Ideally, the task of promoting research integrity should be carried out jointly by various stakeholders: professional bodies, governments, research institutions, and individual researchers. While professional societies may have codes of ethics and, in a few cases, a comprehensive description of responsible research practices (see e.g., National Academy of Sciences (1995)), governments may pass laws on the responsible conduct of research. At the organizational level, universities are often required by law to develop policies to ensure institutional compliance with laws, regulations, guidelines, and codes of practice governing the conduct of research. Thus, apart from promoting the generally shared values for the responsible conduct of research such as honesty, accuracy, efficiency, and objectivity (Steneck, 2007), universities need to develop policies to ensure research integrity at various research stages. 

In Australia, the Australian Code for the Responsible Conduct of Research (2007), for instance, guides universities and other public sector research institutions and researchers in responsible research practices. This Code is jointly developed by two Australian Government Agencies, the National Health and Medical Research Council and the Australian Research Council and Universities Australia. This Code does not incorporate all the laws, regulations, guidelines and other codes of practice that apply to the conduct of research within Australia. There may be other key guidelines that should be read in conjunction with this Code. Compliance with this Code is a prerequisite for receipt of funding from National Health and Medical Research Council and Australian Research Council– the government’s two major research funding agencies. To develop appropriate policies and procedures for research integrity, Australian universities use to this Code as a basic reference.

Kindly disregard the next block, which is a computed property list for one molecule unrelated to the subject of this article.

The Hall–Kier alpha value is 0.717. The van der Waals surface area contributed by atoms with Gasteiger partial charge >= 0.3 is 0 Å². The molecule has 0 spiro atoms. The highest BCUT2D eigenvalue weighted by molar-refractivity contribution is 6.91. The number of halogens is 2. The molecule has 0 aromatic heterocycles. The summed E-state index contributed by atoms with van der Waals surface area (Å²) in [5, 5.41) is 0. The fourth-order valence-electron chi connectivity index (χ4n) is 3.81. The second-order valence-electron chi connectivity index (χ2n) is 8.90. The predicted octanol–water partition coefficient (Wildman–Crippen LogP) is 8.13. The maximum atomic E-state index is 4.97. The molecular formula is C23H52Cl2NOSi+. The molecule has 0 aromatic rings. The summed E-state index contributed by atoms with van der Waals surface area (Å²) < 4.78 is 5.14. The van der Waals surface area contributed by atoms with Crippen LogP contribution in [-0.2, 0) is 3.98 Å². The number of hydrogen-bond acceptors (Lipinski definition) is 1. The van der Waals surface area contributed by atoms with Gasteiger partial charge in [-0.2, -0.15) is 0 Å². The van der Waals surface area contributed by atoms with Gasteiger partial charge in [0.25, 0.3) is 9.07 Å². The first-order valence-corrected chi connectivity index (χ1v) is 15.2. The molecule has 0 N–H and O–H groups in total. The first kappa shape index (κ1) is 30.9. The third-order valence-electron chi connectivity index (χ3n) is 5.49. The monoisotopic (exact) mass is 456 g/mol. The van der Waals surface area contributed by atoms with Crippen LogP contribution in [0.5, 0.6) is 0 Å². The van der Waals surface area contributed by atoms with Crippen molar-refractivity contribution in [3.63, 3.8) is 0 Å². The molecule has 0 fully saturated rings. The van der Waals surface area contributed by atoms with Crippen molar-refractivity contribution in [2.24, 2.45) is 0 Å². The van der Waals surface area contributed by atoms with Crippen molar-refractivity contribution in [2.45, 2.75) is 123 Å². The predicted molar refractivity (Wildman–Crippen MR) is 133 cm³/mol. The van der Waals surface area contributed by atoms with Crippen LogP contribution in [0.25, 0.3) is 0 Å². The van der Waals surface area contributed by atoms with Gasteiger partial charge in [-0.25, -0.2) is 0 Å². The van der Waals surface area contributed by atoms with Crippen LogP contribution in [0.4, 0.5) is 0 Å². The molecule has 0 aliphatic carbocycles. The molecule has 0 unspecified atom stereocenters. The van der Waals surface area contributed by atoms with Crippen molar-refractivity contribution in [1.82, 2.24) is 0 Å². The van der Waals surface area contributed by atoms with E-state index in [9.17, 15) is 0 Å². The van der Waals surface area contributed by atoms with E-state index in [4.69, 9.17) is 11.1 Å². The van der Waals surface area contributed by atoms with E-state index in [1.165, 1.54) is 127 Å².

To give an example, The University of Adelaide formally adopts the principles embodied in the Australian Code for the Responsible Conduct of Research in its Responsible Conduct of Research Policy (The University of Adelaide: University Policies and Procedures, 2009). The University Academic Board endorsed this Policy on 5 August 2009 and the Vice-Chancellor and President approved it on 14 August 2009. This policy states that the University endorses and adopts the general principles of responsible research outlined in the Code. The university expects all researchers associated with the University such as staff, students or affiliates to conduct their research in a manner consistent with the general principles outlined in the Code and any other related legal or regulatory requirements. 

As identified in Table 1 in planning research, universities should ensure that the benefits that all humans gain from human research do not impose unacceptable burdens on some human research participants. In conducting research, universities should have clear regulations for data management, supervisor and trainee responsibilities, and research collaboration. In reporting and reviewing research, adequate attention should be paid to authorship and publication. It should be noted that promulgation of and adherence to policies and procedures are necessary, but they are not sufficient means to ensure the responsible conduct of research (Steneck, 2007). Therefore, universities should foster a culture in which “high ethical standards are the norm, ongoing professional development is encouraged, and public confidence in the scientific enterprise is preserved” (Committee on Assessing Integrity in Research Environments et al., 2002, p. 4).

Developing rules and procedures for managing the lifecycle of a research project 

In order to standardize the work processes of research administration, universities need to develop appropriate policies and procedures for managing different research awards/projects throughout the various stages of a project lifecycle. The three main stages may include ‘pre-award’, ‘in-award’ and ‘post-award’.  Pre-award processes may cover procedures, guidelines and instructions for preparing and routing proposals for institutional review and submission to the sponsor. In-award processes may cover guidance for managing in line with the award terms and conditions. Post-award processes may detail reporting obligations to the sponsor, financial reconciliations, forms and reports for the institution, and account closeout tasks.

Table 1. Research integrity issues at various research stages (synthesized from The Code)